This world is an infiite representation of the repetitive desires of the Nightmare. The towered structures the dot the landscape

At K1 rise the Pillars of Viralmenstruality - A viral religious concept that became sentient over the eons. Contact with the Pillars will infect the unwary, who wll become zelous procreators of the virus. Seeking to infect any and all they come in conact with through copulation.

K2 is the Abode of Qellmaset, Naga Queen, the Pleasurer of the Six Orafices. She wields 6 objects of perversity that she uses upon her lovers or those she ensraes with her alluring charms and decadent promises.

K3 The Effluence of Distilled Hate - ornate catch basins, not unlike great churches hold this thick bilge of seeting anger, oozing emnity and lecherous loathing. It is rumored that in this septic landscape the key to freedom from this world may lie.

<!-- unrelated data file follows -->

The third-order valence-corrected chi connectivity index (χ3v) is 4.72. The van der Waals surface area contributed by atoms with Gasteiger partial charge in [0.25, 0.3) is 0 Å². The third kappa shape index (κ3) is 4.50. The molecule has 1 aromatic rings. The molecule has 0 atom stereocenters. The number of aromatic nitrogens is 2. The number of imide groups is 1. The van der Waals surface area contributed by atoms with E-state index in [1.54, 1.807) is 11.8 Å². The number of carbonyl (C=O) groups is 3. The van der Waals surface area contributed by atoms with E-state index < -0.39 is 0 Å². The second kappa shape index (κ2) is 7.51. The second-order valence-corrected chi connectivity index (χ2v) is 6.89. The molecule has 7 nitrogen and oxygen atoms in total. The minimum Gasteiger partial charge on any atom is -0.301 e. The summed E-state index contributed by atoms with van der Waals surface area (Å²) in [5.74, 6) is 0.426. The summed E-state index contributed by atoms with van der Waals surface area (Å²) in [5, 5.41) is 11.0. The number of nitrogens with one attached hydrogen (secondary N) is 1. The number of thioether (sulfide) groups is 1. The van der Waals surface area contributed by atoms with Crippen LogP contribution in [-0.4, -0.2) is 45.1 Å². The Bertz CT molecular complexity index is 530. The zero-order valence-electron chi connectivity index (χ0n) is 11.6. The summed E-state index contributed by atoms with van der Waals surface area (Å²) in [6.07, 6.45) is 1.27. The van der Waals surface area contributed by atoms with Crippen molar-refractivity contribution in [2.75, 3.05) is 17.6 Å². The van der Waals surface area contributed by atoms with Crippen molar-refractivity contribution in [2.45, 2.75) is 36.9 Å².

K4 The Order of Knights Eternal - Clockwerk Knights who seek to defeat the Nighmare. Created by the lost wizard Azektane, now long dead, they continue to follow the strict Code of Chivalextalion. Do not anger the knights, few who do ever live to speak of it.

K5 The RedCaps - Gnomish zealots somehow immune to the effects of the Viralmenstruality. Spiked boots and claws of iron are their weapons. They constantly seek blood to soak their caps in. If the blood staining their caps dries out, they perish. Viscious, murderous and without mercy or conscience.

K6 The Fane of the Nightmare - Upon the Dias of Skel sits the Nightmare, Lord Master of this Realm, at his feet a hapless beauty sleeps. Defeat of the Lord is Impossibe as the true master of this plane is the sleeping girl Alilytha. How one can awaken her from her slumber is a mystery, not even the millenial efforts of the Order of Eternal Knights have brought this about.